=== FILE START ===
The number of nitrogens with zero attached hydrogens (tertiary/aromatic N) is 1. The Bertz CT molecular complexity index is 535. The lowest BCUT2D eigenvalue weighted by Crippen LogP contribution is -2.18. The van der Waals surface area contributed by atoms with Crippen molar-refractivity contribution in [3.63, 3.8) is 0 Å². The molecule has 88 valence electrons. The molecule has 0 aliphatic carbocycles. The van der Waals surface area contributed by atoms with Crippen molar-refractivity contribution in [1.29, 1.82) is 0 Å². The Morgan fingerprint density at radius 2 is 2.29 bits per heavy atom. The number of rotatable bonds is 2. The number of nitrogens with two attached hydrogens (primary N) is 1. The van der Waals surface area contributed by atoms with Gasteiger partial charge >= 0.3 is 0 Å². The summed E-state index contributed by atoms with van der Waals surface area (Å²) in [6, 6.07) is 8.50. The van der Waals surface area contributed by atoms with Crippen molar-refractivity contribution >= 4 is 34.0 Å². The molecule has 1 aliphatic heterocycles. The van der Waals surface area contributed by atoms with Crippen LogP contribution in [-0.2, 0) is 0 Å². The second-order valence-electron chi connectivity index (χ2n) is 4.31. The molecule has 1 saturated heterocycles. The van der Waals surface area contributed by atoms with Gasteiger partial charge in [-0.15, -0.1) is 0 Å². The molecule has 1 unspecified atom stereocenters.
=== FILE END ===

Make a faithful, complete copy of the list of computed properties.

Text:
The number of nitrogens with zero attached hydrogens (tertiary/aromatic N) is 1. The Bertz CT molecular complexity index is 535. The lowest BCUT2D eigenvalue weighted by Crippen LogP contribution is -2.18. The van der Waals surface area contributed by atoms with Crippen molar-refractivity contribution in [3.63, 3.8) is 0 Å². The molecule has 88 valence electrons. The molecule has 0 aliphatic carbocycles. The van der Waals surface area contributed by atoms with Crippen molar-refractivity contribution in [1.29, 1.82) is 0 Å². The Morgan fingerprint density at radius 2 is 2.29 bits per heavy atom. The number of rotatable bonds is 2. The number of nitrogens with two attached hydrogens (primary N) is 1. The van der Waals surface area contributed by atoms with Gasteiger partial charge >= 0.3 is 0 Å². The summed E-state index contributed by atoms with van der Waals surface area (Å²) in [6, 6.07) is 8.50. The van der Waals surface area contributed by atoms with Crippen molar-refractivity contribution >= 4 is 34.0 Å². The molecule has 1 aliphatic heterocycles. The van der Waals surface area contributed by atoms with Crippen LogP contribution in [-0.2, 0) is 0 Å². The second-order valence-electron chi connectivity index (χ2n) is 4.31. The molecule has 1 saturated heterocycles. The van der Waals surface area contributed by atoms with Gasteiger partial charge in [-0.15, -0.1) is 0 Å². The molecule has 1 unspecified atom stereocenters.